NLE Choppa jokes about the pronunciation of “underwear” with his mom on Instagram Live. On Twitter, he records his emotions like he’s writing in a very public diary. He paints a distinct picture of himself across all social media platforms: a 17-year-old-kid who’s every bit the jokester and dancer and who has become a driving force in rap’s next generation. But when it comes to his music, that detailed portrait becomes a crudely drawn sketch. With an array of cartoonishly violent threats spread out across his small catalogue, it was previously impossible to know exactly who he is or what he valued strictly from the music itself. That changes with his major label debut, Top Shotta, an overly-long introduction to the man behind the maelstrom of violence he raps about. It takes a while to get to its point, but when it does, Top Shotta proves that NLE Choppa has quite the story to tell when he’s speaking from the heart.
At 16, Bow Wow was making songs about blushingly taking his crush shopping. When NLE Choppa was 16, his breakout song was about keeping a ratchet like tennis. In the short year-and-a-half since he released “Shotta Flow,” NLE Choppa hasn’t stopped cooking up inventive ways to rap about guns. His debut EP, Cottonmouth, painted him as a pistol-toting product of his environment, one who brushed his teeth with a Glock and gargled with blood. At every turn, he turned the scene into Thriller, referenced guys on the news (and wondered if you heard about them) and compared himself to a member of the Black Panther Party—all in service of establishing a villainous personality larger than his own.
Top Shotta picks up right where Cottonwood left off—with NLE Choppa’s guns cocked and aimed at the listener. He stomps through wet grass on “Daydream” and vehemently squeals about a shootout in traffic. Immediately after, he lurks in a car before spilling bullets on “Double Bacc,” setting the stage for the album’s direction like the initial missions in an Assassin’s Creed videogame.
You’ll be tempted to write the album off at face level; a lot of rappers tend to focus on enacting violence. But very few are as detailed as NLE Choppa, and his descriptions keep the LP interesting through the grating points in the first half. By the time “Murda Talk” rolls around, you’re practically an expert on NLE Choppa’s school of gunplay, but his intricate explanation of creeping through someone’s door before chasing them drops you in on the scene, peeking from behind a crack in your hands. As he’s showcased before, one of NLE Choppa’a strengths is his creative dexterity, being able to flip these angry bars into a melodic style that’s smooth and easy on the ears. This skill is best displayed on “Make Em Say” where he practically moans over the chorus as he and Mulatto describe rounds of good sex. Vulgarity isn’t really a strongpoint for Choppa, but his switched style breaks up the monotony.
By the time the 20-track album’s second half kicks off, you’ll feel lyrically spent, but it’s here where you’ll want to grab a bottle of water and dig in. NLE Choppa trades in the guns for journal pages where he is open, honest, and, at times, emotional about what he’s experienced. With a flurry of piano keys and warm melodies, “Neighborhood Watch” acts as an introduction to the second side that begins with a pistol-whipping. “Can’t Take It” follows, putting the listener in the passenger’s seat as an intense situation goes down. The attention to detail that makes his threats so filled with imagery is utilized for dramatic effect here, and, combined with the emotions he explains, the essence of who NLE Choppa really is begins to leak out.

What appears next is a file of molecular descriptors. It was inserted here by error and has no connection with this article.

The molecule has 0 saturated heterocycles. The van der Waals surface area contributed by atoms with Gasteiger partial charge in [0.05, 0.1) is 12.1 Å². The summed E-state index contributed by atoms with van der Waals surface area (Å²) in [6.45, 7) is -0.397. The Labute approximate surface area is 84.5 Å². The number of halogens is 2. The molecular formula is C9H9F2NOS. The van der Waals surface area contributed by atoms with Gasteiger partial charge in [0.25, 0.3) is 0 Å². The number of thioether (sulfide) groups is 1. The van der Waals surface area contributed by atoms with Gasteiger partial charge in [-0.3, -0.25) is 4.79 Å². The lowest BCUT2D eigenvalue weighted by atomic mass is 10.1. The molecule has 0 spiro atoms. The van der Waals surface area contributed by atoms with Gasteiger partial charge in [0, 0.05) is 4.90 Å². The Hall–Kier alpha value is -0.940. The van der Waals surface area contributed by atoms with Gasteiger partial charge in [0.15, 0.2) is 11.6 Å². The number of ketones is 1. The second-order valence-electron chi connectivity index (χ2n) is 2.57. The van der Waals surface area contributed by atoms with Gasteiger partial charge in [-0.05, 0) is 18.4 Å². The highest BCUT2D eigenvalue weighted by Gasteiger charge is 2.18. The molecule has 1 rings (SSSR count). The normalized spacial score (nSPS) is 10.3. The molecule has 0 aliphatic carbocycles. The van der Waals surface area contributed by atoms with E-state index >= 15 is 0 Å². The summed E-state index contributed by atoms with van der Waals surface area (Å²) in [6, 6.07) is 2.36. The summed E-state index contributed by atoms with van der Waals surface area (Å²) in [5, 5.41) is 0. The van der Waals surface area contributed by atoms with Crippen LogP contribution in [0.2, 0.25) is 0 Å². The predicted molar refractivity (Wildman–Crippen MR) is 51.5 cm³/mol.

On “Paranoid,” the album’s centerpiece, NLE Choppa is naked before a room full of strangers, spilling his deepest secrets and feelings in a way that a 17-year-old typically doesn’t. “My biggest fear is being left all alone/ I’m sincere when I admit I’m wrong,” he says, digging even further into his psyche in intriguing detail. It’s here where the album opens up, and the preceding tracklisting makes more sense. If people are into the idea of NLE Choppa at this stage, they’re probably going to be kids who look like him admiring the guns, the glitz and the glamour. But once they get that, they’re still lacking an explanation of NLE Choppa’s true self. .
If indeed the album was made to hook fans of this style early, it recontextualizes the music in its first half in a way that seeks to justify the filler. But it’s still imperfect. Four or five songs from the first half could be cut and the message would still be clear. It’s understandable that NLE Choppa chose not to lead with the introspective side in hopes of not scaring away the true fanbase, but with so much of the harshness frontloaded, it might deter people from even making it to the other side of the project. And in the streaming age where albums have little to no replayability, its long-term worthiness might be called into question.
Top Shotta proves that NLE Choppa has an interesting story to tell; it might just not be the one he thinks people really want to hear. Regardless of whether he’s actually carrying guns all the time or not, his exploration of emotional trauma is detailed, poignant and necessary. It’s clear that this is where his focus needs to be going forward. We know enough about the guns now. That same intensity needs to be brought to his backstory.
Trey Alston is a freelance music journalist who’s covered pop culture for Vulture, Complex, MTV News, Pitchfork, and more. When he isn’t writing about the latest releases, he is a copywriter and strategist for labels. Follow him on Twitter.